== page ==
The Citizen (Gauteng)

Court rules for makers of Agent Orange


Évry – An elderly French-Vietnamese woman failed yesterday in her bid to sue Monsanto and other makers of the toxic chemical Agent Orange over its use by the US as a weapon during the Vietnam War, after a French court ruled the companies had legal immunity because they were working for a sovereign government.

Tran To Nga, born in 1942 in what was then French Indochina, accused 14 agrochemic­als firms of causing grievous harm to her and others by selling Agent Orange to the American military, which used it to devastatin­g effect in Vietnam.

The 79-year-old complainan­t, who covered the 1955-1975 war as a reporter but has lived in France for the past three decades, also accused the companies of environmen­tal damage.

But a court in the Paris suburb of Evry ruled the firms had been “acting on the orders of, and on behalf of, the US” and therefore enjoyed immunity from prosecutio­n under internatio­nal law, which prevents one country from judging the actions of another.

Campaign groups estimate four million people in Vietnam, Laos and Cambodia were exposed to the 76 million litres of Agent Orange sprayed by US forces to destroy ground cover and food sources in its battle with communist North Vietnamese troops between 1962 and 1971.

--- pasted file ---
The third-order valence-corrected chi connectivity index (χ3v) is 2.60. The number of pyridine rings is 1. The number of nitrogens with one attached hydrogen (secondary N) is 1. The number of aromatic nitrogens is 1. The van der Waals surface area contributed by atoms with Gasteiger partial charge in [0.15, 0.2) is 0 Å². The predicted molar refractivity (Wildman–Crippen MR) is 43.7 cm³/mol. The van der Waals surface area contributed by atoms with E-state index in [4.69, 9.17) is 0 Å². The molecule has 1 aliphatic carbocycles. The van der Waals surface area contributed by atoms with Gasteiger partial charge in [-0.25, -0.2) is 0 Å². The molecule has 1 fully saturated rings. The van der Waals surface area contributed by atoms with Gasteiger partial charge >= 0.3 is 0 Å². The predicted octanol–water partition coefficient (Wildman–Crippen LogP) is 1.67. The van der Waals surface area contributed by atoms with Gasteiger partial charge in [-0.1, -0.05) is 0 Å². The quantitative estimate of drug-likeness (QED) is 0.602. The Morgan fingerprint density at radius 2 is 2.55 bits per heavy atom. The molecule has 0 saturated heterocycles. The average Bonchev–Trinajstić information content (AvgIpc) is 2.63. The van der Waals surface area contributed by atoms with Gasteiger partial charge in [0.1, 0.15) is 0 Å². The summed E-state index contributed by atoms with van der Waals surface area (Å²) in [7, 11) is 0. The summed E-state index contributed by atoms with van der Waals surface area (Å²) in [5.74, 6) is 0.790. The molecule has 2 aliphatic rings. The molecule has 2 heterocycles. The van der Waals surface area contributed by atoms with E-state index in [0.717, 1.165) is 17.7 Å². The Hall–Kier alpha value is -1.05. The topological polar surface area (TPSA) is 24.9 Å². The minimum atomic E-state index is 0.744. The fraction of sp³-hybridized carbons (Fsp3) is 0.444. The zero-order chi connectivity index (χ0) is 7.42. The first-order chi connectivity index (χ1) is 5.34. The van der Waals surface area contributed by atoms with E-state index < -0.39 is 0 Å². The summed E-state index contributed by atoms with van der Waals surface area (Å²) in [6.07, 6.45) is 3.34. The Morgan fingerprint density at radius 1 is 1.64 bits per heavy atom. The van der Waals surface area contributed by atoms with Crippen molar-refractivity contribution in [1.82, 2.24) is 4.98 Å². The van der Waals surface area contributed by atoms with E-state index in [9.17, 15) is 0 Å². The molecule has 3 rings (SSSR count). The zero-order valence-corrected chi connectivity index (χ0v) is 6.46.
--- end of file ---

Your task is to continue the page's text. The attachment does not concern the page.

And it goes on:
Vietnam blames it for severe birth defects in 150 000 children. So far, only military veterans – from the US, Australia and Korea – have won compensati­on for the after-effects of the highly toxic chemical.

Tran To Nga has Type 2 diabetes and an extremely rare insulin allergy, which she linked to exposure to Agent Orange. She said she also contracted tuberculos­is twice and developed cancer, and one of her daughters died of a heart malformati­on.

“I’m not fighting for myself, but for my children and the millions of victims,” she said.

Monsanto had accused her of trying to use French courts for a legal campaign that would have faced much tougher odds in the US legal system.

German chemicals giant Bayer, which bought Monsanto in 2018, hailed the ruling, arguing it was “not responsibl­e” for the damage caused by the US government’s use of its product in wartime. Tran plans to appeal.

Her lawyers argued that Monsanto and the other companies were not forced to work with the US but had applied to become suppliers of Agent Orange. They also said the companies could have refused to supply the chemical if they knew it was going to be weaponised.

Agent Orange destroyed plants, polluted the soil, poisoned animals, caused cancer and malformati­ons in humans and attacked people’s immune systems, campaign groups say. –

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